David Gewirtz

David Gewirtz, Distinguished Lecturer at CBS Interactive, is an author, U.S. policy advisor, and computer scientist. He is featured in the History Channel special The President's Book of Secrets and is a member of the National Press Club.

Latest Posts

Why have a desktop machine anyway?

News coverage of recent Windows worm attacks may leave the uninitiated thinking only organizations who didn't keep up with the patches were victimized. those in the trenches know that keeping up with patches, especially at the desktop level, is a daunting task. On top of that, patch management is just a small part of total desktop management. Application installation, software updates, hardware maintenance, training, security, and more are all part of desktop management.

September 8, 2005 by Ramon Padilla

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Is the best IT model the centralized or decentralized approach?

Across corporate America, IT has transformed itself from the glass house to a fast-moving support organization that strives to be a true business partner" with internal clients. In many government agencies, though, employess would say IT is a business partner only in the same sense that the Soviet Union was a business partner with Poland.

September 7, 2005 by Ramon Padilla

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Is the Internet better organized than the government?

Unlike the federal government, the Internet responded to Katrina with flying colors. By 12:40 p.m. PDT Tuesday, Glenn Reynolds of Instapundit.com was already reporting on what would become the Great Flood of 2005.By the end of the day, an online aid network was forming. Craigslist.org's lost and found forum for New Orleans was adopted to find missing people...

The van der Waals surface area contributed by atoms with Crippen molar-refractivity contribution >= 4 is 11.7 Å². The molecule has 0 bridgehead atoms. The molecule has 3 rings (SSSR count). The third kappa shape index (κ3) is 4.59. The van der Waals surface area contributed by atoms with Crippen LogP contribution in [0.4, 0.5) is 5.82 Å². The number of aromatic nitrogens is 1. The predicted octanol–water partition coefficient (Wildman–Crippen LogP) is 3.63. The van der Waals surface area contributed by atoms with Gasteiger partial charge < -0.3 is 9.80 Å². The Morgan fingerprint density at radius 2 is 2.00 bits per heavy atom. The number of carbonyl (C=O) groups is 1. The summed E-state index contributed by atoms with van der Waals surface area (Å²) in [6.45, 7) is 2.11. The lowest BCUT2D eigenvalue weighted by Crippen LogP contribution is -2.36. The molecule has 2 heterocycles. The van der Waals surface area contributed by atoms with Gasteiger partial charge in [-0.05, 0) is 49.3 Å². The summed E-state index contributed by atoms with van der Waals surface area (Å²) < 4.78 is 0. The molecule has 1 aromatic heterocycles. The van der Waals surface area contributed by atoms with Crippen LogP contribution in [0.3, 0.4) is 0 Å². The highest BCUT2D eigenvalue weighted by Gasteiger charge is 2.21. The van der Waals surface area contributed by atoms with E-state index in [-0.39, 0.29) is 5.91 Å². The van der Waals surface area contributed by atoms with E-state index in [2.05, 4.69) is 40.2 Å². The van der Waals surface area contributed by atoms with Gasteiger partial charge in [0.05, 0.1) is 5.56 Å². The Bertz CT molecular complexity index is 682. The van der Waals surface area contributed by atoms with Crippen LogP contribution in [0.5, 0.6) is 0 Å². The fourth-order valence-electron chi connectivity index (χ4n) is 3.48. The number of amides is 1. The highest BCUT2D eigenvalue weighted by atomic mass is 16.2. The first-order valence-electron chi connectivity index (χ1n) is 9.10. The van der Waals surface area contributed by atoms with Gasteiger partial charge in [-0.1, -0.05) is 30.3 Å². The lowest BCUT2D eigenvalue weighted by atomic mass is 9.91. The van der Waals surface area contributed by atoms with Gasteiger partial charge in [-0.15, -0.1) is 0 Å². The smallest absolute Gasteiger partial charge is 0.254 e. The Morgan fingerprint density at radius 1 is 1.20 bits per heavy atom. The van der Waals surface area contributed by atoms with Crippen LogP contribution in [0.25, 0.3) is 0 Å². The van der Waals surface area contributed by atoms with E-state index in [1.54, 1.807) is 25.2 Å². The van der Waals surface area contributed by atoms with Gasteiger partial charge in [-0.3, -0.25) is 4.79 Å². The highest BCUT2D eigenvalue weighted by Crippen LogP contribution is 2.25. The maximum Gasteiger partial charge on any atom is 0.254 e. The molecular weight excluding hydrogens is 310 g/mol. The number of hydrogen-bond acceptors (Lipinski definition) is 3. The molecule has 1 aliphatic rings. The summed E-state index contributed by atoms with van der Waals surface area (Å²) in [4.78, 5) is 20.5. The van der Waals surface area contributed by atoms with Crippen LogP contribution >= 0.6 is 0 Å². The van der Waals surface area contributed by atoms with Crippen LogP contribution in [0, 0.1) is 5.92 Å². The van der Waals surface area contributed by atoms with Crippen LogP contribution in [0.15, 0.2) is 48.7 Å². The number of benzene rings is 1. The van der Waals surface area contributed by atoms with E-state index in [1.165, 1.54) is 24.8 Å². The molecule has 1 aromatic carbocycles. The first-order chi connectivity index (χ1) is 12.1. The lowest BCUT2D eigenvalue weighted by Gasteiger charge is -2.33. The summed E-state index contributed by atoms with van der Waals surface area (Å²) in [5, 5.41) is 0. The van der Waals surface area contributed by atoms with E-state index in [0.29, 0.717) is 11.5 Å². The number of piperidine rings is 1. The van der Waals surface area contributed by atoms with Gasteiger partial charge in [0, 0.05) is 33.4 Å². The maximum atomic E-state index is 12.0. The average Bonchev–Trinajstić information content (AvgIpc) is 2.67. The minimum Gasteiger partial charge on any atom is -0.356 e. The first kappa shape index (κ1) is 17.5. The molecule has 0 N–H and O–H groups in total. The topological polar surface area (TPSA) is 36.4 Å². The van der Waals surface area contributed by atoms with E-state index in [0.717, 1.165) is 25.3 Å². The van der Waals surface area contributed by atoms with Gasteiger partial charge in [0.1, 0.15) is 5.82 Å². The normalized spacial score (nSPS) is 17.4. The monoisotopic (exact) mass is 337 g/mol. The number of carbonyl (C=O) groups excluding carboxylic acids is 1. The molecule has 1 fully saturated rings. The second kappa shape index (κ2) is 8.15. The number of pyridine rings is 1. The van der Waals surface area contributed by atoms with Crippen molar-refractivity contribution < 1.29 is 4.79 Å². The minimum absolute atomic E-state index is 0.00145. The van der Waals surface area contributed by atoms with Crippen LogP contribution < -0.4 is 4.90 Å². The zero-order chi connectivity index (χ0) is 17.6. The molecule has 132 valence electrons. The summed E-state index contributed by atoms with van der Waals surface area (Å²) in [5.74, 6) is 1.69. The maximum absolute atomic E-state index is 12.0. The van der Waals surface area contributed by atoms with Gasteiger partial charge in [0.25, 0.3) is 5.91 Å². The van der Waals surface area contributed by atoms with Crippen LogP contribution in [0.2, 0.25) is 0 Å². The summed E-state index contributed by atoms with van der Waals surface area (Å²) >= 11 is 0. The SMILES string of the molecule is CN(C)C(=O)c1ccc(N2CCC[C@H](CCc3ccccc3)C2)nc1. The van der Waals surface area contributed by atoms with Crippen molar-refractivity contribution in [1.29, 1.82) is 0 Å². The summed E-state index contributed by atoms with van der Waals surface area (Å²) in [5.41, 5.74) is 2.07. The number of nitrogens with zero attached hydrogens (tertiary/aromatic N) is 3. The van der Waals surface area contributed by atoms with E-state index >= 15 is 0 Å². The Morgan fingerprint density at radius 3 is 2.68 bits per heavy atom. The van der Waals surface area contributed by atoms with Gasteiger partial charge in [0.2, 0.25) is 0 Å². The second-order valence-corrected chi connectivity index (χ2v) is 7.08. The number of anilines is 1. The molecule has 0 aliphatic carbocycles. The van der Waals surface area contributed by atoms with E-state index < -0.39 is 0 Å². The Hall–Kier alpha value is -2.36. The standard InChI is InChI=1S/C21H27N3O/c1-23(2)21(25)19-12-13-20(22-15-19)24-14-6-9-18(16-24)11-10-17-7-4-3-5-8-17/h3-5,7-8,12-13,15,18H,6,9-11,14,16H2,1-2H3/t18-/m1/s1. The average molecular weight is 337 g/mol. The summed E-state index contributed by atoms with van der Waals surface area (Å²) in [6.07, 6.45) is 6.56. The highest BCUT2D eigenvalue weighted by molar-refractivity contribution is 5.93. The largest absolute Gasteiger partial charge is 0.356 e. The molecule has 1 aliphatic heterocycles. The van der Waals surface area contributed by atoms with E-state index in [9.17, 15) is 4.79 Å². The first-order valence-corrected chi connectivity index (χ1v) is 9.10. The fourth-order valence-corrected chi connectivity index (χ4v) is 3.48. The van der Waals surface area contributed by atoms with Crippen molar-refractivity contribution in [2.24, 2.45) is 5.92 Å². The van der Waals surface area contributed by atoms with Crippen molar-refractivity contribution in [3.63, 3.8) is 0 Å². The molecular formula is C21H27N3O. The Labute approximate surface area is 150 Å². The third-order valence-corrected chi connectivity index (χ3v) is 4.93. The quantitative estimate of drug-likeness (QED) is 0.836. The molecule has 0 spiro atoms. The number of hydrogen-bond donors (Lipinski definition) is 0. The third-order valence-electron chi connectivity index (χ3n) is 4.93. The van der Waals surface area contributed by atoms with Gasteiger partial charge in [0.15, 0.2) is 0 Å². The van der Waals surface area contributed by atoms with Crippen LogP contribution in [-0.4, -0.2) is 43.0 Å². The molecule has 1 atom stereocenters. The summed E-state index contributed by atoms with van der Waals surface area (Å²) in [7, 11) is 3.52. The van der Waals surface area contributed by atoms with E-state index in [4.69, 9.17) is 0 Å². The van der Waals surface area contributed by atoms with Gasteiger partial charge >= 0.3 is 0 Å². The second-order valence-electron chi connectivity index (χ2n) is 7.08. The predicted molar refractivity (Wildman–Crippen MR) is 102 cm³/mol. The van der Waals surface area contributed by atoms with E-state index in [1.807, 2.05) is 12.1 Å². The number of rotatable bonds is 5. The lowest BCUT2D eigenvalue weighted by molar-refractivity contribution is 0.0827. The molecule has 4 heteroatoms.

September 7, 2005 by ZDNet

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While Mass. takes the lead in open access, feds lock citizens into IE

David Berlind points out at Between the Lines that, while the state of Massachusett is immovably committed to the Open Document format - and will banish Microsoft Office from state agencies if Redmond refuses to support OpenDoc in new versions of Office - the federal government continues a policy of requiring citizens to use Microsoft Internet Explorer.

September 7, 2005 by ZDNet

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Keystroke monitoring to protect the public

The Massachusetts Dept. of Revenue knows more than most government agencies about monitoring employees' activities for illegal behavior. The Bay State's tax department started a program to protect the confidentiality of famous sports figures' tax returns 1992 but eventually realized they needed a comprehensive way to protect everyone's returns.

September 6, 2005 by ZDNet

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The electronic tollkeeper: States, drivers embrace electronic transponders

The number of cars zipping through East Coast tollbooths is ballooning, the Washington Post reports, as drivers take to the system and local governments consider building more toll roads without having to worry about traffic coming to a standstill at the tollbooth. The Post says: The effects of increased E-ZPass usage are significant.

September 6, 2005 by ZDNet

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Bloggers on Mass/MS flap

Here are some news and blog perspectives on the showdown between Massachusetts and Microsoft over the state's insistence on the Open Document format.

September 6, 2005 by ZDNet

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System administration at scale

The planning and preparation necessary to create a Sysadmin force that can respond to disasters like Katrina and the aftermath of Saddam Hussien will take money and resources on a scale that only government can provide.

September 6, 2005 by Phil Windley

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